Note that poly, and things like MemBrain too, are fairly easy to damage when installing things like drywall. They also take about the same amount of effort to detail airtight when compared to drywall. I'd really try doing airtight drywall and not trying to detail something like a vapor retarder as your air barrier here (although I have done both). If you don't think your drywall guys can apply sealant reliably, try a drywall gasket GreatStuff Pro Drywall Gasket can be pre-applied to the framing so that the gasket material is already in place when the drywall guys start 'rockin. This would let YOU install the gasket material, and put it all the places you want prior to the drywall going up. The drywall crew would just need to be told to try not to scrape off or damage the gasket material while they hang the drywall.

        Bill

        1. Wiscoguy | | #6

          Thanks I’m going to check this out I wasnt aware of this

      2. Expert Member
        Akos | | #7

        Walls only need to be air sealed on one side, the easiest as you point out is the sheathing. No matter what type of construction, you generally still want a decent warm side air barrier, but you don't need to go crazy on this.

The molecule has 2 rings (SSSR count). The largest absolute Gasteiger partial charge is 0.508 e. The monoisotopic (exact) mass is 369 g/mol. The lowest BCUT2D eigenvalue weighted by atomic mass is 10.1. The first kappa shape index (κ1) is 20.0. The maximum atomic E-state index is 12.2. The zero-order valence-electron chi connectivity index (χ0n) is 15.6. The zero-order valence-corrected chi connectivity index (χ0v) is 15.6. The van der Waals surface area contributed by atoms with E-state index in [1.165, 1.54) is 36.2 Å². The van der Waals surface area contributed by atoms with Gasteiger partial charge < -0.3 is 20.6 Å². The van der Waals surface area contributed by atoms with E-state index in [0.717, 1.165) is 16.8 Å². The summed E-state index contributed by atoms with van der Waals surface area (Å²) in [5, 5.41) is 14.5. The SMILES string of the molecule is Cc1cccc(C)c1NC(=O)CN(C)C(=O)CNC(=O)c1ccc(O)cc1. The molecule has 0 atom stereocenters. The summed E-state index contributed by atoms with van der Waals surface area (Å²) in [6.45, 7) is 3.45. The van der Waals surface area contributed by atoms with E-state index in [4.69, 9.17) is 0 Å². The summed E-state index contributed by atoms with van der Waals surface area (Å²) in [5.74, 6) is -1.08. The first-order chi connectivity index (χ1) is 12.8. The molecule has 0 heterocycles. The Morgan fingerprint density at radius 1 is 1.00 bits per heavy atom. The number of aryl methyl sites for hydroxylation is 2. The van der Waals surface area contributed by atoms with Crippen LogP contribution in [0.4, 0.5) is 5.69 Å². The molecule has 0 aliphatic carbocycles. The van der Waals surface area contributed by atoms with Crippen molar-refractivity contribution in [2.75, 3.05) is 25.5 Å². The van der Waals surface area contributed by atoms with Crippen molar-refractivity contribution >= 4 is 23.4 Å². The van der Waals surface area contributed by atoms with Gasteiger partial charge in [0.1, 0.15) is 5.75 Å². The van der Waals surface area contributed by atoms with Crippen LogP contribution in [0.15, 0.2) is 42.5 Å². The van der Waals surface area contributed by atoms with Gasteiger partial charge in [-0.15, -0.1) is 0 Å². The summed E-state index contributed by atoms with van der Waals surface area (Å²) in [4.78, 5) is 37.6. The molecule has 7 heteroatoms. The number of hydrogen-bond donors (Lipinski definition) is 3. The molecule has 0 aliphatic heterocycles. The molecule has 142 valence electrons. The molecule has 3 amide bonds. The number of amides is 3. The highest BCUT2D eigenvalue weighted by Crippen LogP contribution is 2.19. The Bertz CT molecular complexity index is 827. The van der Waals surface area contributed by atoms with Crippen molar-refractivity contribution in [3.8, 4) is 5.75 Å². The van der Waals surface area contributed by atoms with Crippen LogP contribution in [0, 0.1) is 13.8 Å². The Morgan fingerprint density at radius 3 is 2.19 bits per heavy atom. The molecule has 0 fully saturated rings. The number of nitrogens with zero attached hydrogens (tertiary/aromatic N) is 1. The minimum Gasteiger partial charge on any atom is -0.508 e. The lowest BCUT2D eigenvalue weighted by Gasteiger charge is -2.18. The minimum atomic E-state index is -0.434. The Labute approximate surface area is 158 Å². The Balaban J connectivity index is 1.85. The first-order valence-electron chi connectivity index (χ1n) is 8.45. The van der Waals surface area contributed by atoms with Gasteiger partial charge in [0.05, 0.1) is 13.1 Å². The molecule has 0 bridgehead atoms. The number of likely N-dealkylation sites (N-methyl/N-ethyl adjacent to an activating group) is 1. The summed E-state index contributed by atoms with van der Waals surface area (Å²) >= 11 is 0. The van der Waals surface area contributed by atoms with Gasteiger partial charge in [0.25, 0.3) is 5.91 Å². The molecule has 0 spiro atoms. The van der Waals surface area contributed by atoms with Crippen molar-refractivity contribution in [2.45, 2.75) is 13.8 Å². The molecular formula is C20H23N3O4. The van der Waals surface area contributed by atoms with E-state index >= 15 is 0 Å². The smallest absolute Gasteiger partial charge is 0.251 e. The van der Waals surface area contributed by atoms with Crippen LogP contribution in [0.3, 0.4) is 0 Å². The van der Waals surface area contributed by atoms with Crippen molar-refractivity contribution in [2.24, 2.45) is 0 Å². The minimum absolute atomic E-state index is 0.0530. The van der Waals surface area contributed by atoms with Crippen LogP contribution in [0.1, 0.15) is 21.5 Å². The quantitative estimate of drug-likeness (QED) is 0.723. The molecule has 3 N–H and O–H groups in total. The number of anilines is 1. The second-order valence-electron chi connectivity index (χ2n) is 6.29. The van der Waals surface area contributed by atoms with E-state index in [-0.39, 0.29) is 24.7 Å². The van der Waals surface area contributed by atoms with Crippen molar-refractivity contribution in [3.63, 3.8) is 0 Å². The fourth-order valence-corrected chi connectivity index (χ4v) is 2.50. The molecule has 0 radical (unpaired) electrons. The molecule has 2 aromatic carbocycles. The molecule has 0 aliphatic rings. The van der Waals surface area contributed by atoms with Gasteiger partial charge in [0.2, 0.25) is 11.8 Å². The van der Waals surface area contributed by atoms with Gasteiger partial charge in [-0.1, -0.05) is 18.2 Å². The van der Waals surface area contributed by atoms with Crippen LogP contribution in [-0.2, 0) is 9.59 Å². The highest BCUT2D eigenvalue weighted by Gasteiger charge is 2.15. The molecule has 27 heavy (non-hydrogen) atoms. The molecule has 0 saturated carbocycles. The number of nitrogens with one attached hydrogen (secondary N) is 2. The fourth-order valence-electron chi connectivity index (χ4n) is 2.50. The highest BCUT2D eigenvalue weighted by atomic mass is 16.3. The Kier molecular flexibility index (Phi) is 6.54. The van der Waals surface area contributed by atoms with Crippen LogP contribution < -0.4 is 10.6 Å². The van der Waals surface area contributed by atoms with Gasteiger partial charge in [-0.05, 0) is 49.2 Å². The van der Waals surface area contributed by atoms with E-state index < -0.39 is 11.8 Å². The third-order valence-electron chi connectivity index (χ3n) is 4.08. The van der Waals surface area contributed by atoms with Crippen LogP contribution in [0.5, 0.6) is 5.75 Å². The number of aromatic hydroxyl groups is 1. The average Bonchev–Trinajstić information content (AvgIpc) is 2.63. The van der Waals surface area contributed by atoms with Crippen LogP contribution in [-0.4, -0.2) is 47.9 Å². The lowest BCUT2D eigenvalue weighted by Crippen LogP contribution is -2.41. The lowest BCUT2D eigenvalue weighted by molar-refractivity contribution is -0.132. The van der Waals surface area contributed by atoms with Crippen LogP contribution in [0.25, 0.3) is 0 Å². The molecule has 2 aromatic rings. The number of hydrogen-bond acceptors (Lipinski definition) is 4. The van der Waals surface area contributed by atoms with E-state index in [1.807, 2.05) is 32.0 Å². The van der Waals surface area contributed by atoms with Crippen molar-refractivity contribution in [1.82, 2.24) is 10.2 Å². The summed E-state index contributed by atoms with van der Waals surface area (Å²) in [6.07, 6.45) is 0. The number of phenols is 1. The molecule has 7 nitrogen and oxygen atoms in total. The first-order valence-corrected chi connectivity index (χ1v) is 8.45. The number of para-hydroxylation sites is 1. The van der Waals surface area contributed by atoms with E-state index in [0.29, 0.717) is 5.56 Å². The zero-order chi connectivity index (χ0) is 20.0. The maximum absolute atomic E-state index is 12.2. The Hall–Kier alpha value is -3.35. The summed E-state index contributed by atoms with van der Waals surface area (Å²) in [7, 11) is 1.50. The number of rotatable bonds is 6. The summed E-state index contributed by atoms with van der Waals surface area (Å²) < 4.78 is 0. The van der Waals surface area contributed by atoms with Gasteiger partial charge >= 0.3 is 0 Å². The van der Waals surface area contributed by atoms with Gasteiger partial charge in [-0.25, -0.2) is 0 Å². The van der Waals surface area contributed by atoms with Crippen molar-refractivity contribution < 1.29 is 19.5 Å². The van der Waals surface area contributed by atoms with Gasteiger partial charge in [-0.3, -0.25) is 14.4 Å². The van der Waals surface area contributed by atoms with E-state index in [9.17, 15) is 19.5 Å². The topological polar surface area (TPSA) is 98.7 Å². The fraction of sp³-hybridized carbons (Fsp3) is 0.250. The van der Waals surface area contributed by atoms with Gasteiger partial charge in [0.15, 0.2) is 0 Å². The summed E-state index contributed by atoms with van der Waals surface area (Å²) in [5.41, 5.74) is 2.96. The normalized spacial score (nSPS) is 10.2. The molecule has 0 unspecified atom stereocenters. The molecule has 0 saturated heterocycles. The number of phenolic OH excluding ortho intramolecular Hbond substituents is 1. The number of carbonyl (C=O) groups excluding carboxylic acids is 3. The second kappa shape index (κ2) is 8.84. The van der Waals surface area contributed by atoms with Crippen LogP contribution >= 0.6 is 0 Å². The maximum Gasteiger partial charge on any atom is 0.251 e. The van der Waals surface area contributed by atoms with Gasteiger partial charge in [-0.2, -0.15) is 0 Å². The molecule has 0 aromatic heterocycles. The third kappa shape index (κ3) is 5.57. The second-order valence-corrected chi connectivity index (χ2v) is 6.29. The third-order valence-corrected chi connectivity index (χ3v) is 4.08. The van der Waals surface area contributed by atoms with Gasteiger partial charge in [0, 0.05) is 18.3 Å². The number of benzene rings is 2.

What you want is to caulk the perimeter of your drywall, make sure the drywall covers all the bottom plate (sometimes drywallers are not careful and cut sheets too short which is a big problem) and use vapor tight device boxes in exterior walls. Provided you have a solid exterior air barrier, there is no need for service cavity or fancy air barriers.

        When it comes to heat loss, what matters is the effective assembly R value. The effect of thermal bridging is captured in the assembly R value, so if two walls have the same effective R value, they will have identical heat loss.

        Chasing zero thermal bridging is an passive house thing, while it is good to eliminate it, there are much better spots to focus your effort on.

        Generally walls with exterior rigid insulation are more robust as they keep the sheathing warmer. How much this matters in the real world is up for debate as we have been building thick double stud walls in cold climate without issues for a long time now.

        1. Wiscoguy | | #8